Archive | April, 2014

How Fast is TSA Pre Check?

23 Apr

We compared wait time values between regular lanes at TSA and TSA’s new PreCheck lanes. For a quick reminder, TSA PreCheck is an expedited screening experience for those deemed to be low risk travelers. While other countries and airports have been doing this for years, TSA finally realized that not every traveler – especially those crafty invalid military veterans, 85 year old seniors, and unaware toddlers – are armed to the teeth with explosives. In exchange for $85 and a prescreening at a physical TSA office, passengers can jump into the TSA PreCheck club. Benefits include keeping your shoes on, keeping your jackets on, and not having to remove liquids and electronics from your bags. You also get to use a metal detector instead of the cancer-fomenting back scanners.

TSA PreCheck works by “carving” out PreCheck lanes from the regular lanes. No new lanes are being built as most airports only have so much real estate available. So the same number of travelers are still processing through the same number of lanes: it’s just that the speed of the PreCheck lanes are *hopefully* faster.

And thus far, they are…. but, there’s a caveat! TSA developed the PreCheck program in October 2011. Since then, it’s been reported that a little over 1 million travelers have signed up, resulting in 30 million visits to PreCheck lanes. If you remember that the US receives 2 million daily travelers at its airports, 30 million is a trivial number. As of this post, there have been 1.86 billion travelers that have passed through US airports since PreCheck’s inception. 30 million thus represents 1.6% of the airport visits.

While admittedly a very slow going adoption curve for a “superior” service, what happens if more people sign up for PreCheck? It is possible that the PreCheck lines could become slower than the regular lines as more people sign up. Without active management of the queues, TSA could become a victim of its own success. More people would have been processed through the old, regular lane than are currently being processed in the new PreCheck lane. So actually, wait times have increased for the time being.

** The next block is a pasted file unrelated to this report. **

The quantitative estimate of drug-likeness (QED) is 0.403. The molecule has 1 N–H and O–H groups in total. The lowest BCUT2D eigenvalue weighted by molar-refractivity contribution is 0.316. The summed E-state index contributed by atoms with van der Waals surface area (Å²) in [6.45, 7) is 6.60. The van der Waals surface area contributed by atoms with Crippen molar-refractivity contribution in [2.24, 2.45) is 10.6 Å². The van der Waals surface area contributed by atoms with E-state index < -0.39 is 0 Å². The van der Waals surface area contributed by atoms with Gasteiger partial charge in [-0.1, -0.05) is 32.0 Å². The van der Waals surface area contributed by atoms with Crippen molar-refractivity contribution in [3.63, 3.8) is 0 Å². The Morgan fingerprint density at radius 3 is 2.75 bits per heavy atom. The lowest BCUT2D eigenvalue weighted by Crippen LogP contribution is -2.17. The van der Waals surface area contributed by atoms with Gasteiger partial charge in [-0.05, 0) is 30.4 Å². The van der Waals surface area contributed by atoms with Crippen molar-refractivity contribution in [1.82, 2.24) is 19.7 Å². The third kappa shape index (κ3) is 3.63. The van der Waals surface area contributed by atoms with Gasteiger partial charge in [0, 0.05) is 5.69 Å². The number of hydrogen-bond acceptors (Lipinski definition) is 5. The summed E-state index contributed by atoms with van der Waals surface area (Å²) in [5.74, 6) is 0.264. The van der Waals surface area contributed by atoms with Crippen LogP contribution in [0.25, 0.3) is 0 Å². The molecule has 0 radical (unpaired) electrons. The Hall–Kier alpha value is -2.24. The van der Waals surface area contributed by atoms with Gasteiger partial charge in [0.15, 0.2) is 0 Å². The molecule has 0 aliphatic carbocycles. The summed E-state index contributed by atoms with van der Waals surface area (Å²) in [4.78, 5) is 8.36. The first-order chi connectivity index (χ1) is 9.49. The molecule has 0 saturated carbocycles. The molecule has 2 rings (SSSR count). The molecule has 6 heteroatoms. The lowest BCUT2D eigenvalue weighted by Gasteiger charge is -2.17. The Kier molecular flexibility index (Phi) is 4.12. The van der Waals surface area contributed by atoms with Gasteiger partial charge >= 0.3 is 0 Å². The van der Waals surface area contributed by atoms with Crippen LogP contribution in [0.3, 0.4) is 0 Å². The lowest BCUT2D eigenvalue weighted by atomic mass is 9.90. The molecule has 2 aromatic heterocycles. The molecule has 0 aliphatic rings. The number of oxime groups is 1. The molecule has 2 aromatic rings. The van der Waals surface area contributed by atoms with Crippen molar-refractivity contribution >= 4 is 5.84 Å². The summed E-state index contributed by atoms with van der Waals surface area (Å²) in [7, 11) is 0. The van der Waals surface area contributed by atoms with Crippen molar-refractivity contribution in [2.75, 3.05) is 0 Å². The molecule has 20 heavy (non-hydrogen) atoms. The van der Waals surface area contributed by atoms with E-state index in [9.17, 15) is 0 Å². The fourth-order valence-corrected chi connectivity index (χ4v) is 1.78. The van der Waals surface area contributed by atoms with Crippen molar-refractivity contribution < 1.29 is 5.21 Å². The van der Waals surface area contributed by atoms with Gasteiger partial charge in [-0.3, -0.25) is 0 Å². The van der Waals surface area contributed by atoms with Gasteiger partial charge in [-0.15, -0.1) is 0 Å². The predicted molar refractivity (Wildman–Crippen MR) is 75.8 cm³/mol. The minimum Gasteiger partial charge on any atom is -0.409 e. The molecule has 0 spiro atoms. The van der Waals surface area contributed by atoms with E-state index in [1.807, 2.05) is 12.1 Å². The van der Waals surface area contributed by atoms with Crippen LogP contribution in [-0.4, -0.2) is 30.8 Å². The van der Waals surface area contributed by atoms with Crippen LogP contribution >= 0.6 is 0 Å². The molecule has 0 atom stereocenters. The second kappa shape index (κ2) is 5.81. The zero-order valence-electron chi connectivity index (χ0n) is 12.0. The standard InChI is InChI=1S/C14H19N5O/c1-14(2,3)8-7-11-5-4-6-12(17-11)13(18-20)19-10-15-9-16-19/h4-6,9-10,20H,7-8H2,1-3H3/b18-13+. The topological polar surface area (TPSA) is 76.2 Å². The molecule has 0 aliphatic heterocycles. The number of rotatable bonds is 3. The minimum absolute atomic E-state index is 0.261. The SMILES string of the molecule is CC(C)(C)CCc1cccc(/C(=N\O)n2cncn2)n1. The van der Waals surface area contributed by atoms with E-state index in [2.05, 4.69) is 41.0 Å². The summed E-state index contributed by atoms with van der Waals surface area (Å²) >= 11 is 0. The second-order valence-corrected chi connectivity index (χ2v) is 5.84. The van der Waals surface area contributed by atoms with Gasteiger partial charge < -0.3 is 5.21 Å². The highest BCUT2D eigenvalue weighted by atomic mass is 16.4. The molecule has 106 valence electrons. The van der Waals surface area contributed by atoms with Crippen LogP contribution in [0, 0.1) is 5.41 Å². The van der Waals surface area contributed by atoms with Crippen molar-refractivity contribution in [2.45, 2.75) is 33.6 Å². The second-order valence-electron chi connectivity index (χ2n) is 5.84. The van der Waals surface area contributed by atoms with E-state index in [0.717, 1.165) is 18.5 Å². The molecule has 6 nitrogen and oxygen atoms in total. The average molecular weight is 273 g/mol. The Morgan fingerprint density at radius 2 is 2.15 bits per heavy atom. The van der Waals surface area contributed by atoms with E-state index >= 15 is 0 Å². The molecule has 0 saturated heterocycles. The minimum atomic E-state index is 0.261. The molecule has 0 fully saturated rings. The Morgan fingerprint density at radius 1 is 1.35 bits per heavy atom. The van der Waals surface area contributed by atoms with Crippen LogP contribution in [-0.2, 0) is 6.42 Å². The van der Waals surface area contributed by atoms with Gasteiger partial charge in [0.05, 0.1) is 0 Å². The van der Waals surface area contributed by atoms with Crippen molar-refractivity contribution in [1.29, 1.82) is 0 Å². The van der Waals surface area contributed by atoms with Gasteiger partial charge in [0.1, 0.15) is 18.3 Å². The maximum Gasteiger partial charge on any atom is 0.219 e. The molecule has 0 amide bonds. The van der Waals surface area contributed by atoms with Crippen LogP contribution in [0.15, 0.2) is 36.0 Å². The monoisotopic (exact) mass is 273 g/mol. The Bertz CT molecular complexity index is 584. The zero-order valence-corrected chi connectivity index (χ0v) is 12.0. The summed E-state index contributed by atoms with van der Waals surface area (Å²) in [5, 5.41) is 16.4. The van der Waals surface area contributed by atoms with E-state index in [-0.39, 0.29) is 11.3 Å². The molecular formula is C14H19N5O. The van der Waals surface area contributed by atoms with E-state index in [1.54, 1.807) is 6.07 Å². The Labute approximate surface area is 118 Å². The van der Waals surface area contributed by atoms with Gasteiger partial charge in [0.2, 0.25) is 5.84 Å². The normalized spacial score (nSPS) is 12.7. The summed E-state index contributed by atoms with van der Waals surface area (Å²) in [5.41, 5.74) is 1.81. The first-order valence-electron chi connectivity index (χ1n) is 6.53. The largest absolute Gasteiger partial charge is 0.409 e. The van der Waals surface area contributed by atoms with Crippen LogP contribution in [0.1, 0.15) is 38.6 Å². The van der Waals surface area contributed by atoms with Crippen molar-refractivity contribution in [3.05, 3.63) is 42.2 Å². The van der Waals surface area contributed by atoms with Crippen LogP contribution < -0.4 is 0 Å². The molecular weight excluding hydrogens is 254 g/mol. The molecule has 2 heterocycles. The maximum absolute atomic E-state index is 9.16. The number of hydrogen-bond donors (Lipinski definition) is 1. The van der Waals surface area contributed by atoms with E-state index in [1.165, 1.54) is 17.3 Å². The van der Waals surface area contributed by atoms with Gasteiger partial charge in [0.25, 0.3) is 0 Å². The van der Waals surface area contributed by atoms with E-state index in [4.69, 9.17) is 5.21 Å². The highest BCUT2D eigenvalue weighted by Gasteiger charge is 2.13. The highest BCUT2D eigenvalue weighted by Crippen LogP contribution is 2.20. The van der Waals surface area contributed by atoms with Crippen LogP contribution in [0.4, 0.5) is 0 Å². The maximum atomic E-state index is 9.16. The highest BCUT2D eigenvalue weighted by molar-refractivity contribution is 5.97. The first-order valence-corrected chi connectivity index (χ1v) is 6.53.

Now the data! We looked at a year’s worth of data across several airports. We examined the maximum wait time for PreCheck lanes against the maximum wait time for regular lanes during the same 30-minute periods. On average, here are the results:

- The waits at PreCheck lines are longer than the regular lines ~4% of the time

- The average wait for a PreCheck passenger is ~36% of the wait for a regular passenger

The deal with mobile payments

2 Apr

The tech world is moving rapidly towards mobile payments. It’s not that the market needs mobile payments: pulling out a credit card is quick, it’s secure, and it doesn’t run out of battery. But the reason for the mobile payments race is because of what’s being missed by not having mobile payments: data.

As of today, merchants are paying at least 3% of every transaction to the credit card companies. Visa and others earn this fee and need the money to fight fraud, sign up more merchants, and provide customer support. Don’t get me wrong, credit card companies have ridiculous margins: with gross margins of 80% and net margins often above 40%. Nobody ever said a data business can’t be sweet!

In a mobile transaction world merchants may pay less in payment fees. If someone with an already large balance sheet like Google steps in, the fees to the merchant could be 1% or even 0%, with advertisements subsidizing the fee. This sounds like a sweet deal to the merchant, especially if more and more consumers start paying with phone.


But neither Visa – nor many of the proprietors, sadly – know what’s being sold. Visa knows that John Doe spent $151 at Caddyshack’s Golf Store on February 2… but they have no idea what John bought. Likewise unless the operator goes through the transaction data on the register, they don’t even know what was selling nor why it was selling.

In the world of ecommerce much of this data is being tracked already. Google, Amazon and Facebook have huge repositories on what people look at, what data is being added to shopping carts, and what people like on their profile pages. But in the offline world, that data is mainly inaccessible. Unless you can tap into those registers, that is.

The mobile payments solution would let Google know that John Doe bought a Reebok water bottle, Adidas cleats size 10, 2 packs of Nike golf balls, and a copy of Golf Digest. All this information would be added to Google’s digital file on John Doe so more relevant advertising could be pushed. This increases the odds that John wouldn’t view the ads as spam, and also ensures a higher CPC and CPM rate for its ad products.